Medline ® Abstract for Reference 22
of 'Sleep-wake disturbances and sleep disorders in patients with dementia'
Poor sleep is associated with CSF biomarkers of amyloid pathology in cognitively normal adults.
Sprecher KE, Koscik RL, Carlsson CM, Zetterberg H, Blennow K, Okonkwo OC, Sager MA, Asthana S, Johnson SC, Benca RM, Bendlin BB
Neurology. 2017;89(5):445. Epub 2017 Jul 5.
OBJECTIVE: To determine the relationship between sleep quality and CSF markers of Alzheimer disease (AD) pathology in late midlife.
METHODS: We investigated the relationship between sleep quality and CSF AD biomarkers in a cohort enriched for parental history of sporadic AD, the Wisconsin Registry for Alzheimer's Prevention. A total of 101 participants (mean age 62.9±6.2 years, 65.3% female) completed sleep assessments and CSF collection and were cognitively normal. Sleep quality was measured with the Medical Outcomes Study Sleep Scale. CSF was assayed for biomarkers of amyloid metabolism and plaques (β-amyloid 42 [Aβ42]), tau pathology (phosphorylated tau [p-tau]181), neuronal/axonal degeneration (total tau [t-tau], neurofilament light [NFL]), neuroinflammation/astroglial activation (monocyte chemoattractant protein-1 [MCP-1], chitinase-3-like protein 1 [YKL-40]), and synaptic dysfunction/degeneration (neurogranin). To adjust for individual differences in total amyloid production, Aβ42 was expressed relative to Aβ40. To assess cumulative pathology, CSF biomarkers were expressed in ratio to Aβ42. Relationships among sleep scores and CSF biomarkers were assessed with multiple regression, controlling for age, sex, time between sleep and CSF measurements, and CSF assay batch.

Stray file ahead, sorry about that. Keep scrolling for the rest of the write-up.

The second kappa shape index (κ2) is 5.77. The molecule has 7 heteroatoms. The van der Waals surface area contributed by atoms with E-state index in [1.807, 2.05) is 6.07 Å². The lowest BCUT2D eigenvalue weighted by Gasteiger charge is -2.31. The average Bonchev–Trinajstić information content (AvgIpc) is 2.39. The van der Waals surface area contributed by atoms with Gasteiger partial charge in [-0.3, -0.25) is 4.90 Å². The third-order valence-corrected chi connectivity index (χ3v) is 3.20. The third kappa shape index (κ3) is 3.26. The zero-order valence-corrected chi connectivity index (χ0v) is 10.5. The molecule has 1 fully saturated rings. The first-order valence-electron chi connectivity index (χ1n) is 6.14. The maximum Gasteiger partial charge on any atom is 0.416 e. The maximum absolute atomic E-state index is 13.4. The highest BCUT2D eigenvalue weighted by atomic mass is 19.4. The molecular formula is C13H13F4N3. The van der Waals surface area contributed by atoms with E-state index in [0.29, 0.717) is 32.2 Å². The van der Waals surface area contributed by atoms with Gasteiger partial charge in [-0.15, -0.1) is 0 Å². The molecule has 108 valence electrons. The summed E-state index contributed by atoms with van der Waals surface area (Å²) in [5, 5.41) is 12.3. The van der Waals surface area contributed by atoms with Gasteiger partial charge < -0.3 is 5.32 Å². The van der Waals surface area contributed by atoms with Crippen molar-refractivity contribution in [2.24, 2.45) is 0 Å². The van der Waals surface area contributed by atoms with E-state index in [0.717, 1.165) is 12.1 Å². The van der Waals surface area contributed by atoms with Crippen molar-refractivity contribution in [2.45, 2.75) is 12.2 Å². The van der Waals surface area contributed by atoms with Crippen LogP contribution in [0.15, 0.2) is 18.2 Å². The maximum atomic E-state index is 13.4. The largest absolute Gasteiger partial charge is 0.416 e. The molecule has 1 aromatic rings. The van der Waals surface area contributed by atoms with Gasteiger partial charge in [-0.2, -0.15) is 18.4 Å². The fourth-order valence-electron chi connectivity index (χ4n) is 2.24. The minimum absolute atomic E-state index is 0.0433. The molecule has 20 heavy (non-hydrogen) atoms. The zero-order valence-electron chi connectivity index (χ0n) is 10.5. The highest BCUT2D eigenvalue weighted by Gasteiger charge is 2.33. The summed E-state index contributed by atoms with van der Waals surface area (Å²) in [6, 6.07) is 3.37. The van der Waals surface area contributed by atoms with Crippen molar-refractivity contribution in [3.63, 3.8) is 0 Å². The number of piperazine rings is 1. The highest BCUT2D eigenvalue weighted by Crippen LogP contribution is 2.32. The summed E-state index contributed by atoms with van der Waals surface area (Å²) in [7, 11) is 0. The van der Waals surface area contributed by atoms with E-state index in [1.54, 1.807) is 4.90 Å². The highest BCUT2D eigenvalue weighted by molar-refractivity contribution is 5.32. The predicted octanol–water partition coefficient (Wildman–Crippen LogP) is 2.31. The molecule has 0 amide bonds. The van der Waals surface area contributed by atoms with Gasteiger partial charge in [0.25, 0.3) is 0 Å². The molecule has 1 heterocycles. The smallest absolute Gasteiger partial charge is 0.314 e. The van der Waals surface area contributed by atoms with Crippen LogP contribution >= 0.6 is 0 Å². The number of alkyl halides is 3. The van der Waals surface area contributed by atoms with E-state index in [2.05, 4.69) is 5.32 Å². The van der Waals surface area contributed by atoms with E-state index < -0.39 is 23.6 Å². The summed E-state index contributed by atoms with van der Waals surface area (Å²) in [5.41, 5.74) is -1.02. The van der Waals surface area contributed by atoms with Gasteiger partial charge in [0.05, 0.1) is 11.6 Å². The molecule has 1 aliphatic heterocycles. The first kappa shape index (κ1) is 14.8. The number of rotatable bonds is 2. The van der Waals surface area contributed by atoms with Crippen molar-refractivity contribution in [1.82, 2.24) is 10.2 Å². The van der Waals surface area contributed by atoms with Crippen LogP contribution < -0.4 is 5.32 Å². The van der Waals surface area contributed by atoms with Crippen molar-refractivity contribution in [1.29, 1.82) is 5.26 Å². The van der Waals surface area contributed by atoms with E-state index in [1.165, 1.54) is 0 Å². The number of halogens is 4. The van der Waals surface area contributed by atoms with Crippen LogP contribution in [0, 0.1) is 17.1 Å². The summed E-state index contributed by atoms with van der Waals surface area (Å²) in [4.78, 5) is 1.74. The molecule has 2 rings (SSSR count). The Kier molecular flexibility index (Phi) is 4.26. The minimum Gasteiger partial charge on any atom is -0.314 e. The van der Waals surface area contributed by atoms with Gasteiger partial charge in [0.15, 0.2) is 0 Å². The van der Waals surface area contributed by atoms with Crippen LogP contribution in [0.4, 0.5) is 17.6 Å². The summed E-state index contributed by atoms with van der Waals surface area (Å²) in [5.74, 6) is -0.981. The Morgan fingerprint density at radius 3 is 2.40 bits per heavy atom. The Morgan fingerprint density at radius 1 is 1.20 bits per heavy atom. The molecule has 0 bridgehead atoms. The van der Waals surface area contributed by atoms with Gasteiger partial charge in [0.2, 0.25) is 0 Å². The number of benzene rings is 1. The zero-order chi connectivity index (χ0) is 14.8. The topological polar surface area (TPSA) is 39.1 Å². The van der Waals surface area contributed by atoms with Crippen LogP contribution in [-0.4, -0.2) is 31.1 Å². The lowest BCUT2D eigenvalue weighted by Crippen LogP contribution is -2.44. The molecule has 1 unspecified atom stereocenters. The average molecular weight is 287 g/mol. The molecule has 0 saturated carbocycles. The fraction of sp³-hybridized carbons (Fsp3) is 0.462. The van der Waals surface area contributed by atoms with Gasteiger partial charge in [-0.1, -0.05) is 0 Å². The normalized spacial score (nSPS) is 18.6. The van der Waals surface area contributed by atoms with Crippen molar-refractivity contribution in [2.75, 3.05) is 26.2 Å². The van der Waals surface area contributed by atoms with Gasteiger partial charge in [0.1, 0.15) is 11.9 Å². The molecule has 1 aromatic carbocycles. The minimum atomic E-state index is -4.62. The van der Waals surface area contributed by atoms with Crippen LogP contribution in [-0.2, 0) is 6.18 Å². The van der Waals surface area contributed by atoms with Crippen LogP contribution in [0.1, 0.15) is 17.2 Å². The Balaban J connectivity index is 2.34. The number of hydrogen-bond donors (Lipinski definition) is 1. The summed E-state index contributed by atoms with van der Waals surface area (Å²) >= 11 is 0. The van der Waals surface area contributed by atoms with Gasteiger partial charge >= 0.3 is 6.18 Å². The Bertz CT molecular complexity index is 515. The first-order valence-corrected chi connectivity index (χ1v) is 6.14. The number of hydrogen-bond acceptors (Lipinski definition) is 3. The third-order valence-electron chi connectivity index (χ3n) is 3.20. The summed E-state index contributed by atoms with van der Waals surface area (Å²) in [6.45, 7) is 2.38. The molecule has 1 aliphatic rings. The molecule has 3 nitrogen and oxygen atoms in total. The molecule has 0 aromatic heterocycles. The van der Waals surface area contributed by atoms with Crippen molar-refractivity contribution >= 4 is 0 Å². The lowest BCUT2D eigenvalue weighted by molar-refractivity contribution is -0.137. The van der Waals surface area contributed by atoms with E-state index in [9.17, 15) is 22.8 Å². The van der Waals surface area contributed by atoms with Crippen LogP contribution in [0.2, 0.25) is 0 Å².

RESULTS: Worse subjective sleep quality, more sleep problems, and daytime somnolence were associated with greater AD pathology, indicated by lower CSF Aβ42/Aβ40 and higher t-tau/Aβ42, p-tau/Aβ42, MCP-1/Aβ42, and YKL-40/Aβ42. There were no significant associations between sleep and NFL or neurogranin.
CONCLUSIONS: Self-report of poor sleep was associated with greater AD-related pathology in cognitively healthy adults at risk for AD. Effective strategies exist for improving sleep; therefore sleep health may be a tractable target for early intervention to attenuate AD pathogenesis.
From the Department of Medicine and Neuroscience Training Program (K.E.S.) and Wisconsin Alzheimer's Disease Research Center (C.M.C., O.C.O., M.A.S., S.A., S.C.J., B.B.B.), University of Wisconsin-Madison; Wisconsin Alzheimer's Institute (R.L.K., C.M.C., O.C.O., M.A.S., S.A., S.C.J., B.B.B.); Geriatric Research Education and Clinical Center (C.M.C., O.C.O., S.A., S.C.J., B.B.B.), Wm. S. Middleton Veterans Hospital, Madison, WI; Institute of Neuroscience and Physiology (H.Z., K.B.), University of Gothenburg; Clinical Neurochemistry Laboratory (H.Z., K.B.), Sahlgrenska University Hospital, Mölndal, Sweden; Department of Molecular Neuroscience (H.Z.), UCL Institute of Neurology, Queen Square, London, UK; and Department of Psychiatry and Human Behavior (R.M.B.), University of California, Irvine. email@example.com.